Two Doctors Review
If you’re looking for a young adult fantasy with romance, fantastical magic, and an ever-expanding mythos, then Korrigan is a must-read!
Game theming has always been one of my favorite aspects of a game. Be it cheesy or serious, the theming immerses you into the story, setting, and feelings of the game.
Urban Gothic. Not my favorite title, and I don’t see the connection to the story, but that doesn’t exactly matter, because the story contained inside is fantastical and wonderful and poignant. It cuts to the soul, for its themes slice through the psychological and the broken and the wounded.
Financial Freedom is, to be frank, an incredibly accessible work. Lawson does a great job of breaking down concepts that would confuse or frustrate my younger self (i.e. building a sturdy budget, acknowledging the value of life insurance policies at early ages) as well as others who may not necessarily have a background in financial wellness.
Archangel and its sequels have tremendous potential to explore intriguing moral and metaphysical questions regarding the relationship between God and the intervention of the divine into the affairs of Earth.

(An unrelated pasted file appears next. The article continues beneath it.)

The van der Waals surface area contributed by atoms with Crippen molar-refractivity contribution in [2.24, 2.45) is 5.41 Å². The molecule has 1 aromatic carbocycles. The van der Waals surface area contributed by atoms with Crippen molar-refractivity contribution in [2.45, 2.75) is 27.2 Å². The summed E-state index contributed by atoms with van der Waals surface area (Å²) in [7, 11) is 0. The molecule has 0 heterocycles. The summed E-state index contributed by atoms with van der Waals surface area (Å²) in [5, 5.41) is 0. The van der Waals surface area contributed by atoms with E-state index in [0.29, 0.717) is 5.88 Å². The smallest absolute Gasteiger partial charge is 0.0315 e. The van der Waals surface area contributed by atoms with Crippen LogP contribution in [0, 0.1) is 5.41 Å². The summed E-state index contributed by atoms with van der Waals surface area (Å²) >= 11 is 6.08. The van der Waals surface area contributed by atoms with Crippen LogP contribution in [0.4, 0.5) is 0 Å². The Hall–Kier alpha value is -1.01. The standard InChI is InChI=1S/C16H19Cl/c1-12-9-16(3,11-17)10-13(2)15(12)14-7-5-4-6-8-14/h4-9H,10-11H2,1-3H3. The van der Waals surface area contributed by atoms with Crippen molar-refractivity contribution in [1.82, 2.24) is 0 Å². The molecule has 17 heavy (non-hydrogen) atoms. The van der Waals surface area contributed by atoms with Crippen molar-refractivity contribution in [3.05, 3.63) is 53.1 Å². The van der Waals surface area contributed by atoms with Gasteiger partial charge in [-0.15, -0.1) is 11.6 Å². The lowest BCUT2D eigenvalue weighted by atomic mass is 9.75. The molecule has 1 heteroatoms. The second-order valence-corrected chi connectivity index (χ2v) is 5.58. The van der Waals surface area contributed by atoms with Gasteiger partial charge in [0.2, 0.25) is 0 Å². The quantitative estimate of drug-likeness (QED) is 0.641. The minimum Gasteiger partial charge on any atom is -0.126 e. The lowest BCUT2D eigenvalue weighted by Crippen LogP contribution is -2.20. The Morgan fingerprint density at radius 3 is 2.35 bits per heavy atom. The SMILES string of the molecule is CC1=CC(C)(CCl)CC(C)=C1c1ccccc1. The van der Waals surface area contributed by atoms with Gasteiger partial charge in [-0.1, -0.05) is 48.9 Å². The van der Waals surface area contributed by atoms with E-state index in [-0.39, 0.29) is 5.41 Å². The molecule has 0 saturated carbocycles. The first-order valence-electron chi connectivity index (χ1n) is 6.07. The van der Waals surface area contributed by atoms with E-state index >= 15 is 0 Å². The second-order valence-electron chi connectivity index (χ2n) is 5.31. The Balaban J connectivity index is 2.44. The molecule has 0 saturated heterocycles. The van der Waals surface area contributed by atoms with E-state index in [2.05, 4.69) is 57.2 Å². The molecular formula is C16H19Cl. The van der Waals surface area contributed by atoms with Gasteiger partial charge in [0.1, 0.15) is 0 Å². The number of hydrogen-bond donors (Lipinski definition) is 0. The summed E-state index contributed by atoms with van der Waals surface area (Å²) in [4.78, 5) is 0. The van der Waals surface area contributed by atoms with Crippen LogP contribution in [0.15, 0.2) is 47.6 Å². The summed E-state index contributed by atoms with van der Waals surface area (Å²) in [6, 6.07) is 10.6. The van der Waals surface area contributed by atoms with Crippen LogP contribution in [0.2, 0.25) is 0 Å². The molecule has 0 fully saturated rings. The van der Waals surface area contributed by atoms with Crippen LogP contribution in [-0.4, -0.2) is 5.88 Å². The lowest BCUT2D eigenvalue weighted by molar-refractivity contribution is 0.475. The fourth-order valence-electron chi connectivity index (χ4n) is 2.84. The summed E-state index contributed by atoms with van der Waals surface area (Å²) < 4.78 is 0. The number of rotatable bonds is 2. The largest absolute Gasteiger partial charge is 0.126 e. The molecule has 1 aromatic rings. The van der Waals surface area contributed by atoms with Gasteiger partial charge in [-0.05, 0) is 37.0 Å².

Arbuckle has established a story with many open-ended strands it can follow; I’m excited to see where the narrative goes in Augmented, the sequel.
Mark Engels writes with incredible clarity and skill, bringing life to characters with skill hard to match. And more importantly, he keeps the story barreling forward from the very first page, throwing readers into the action immediately.
I’ll be honest in saying that I don’t have a lot of experience with many types of campaign games. I’ve played a few that I really like and some that I am happy to see slowly gathering dust on the shelf for a little while…
By Christie Valentine Powell, Mira’s Griffin follows a young girl (Mira) who discovers griffins living in the mountains near her village. She befriends one, but in the process, a whole cascade of events spiral out of control in to a plot with ever increasing stakes.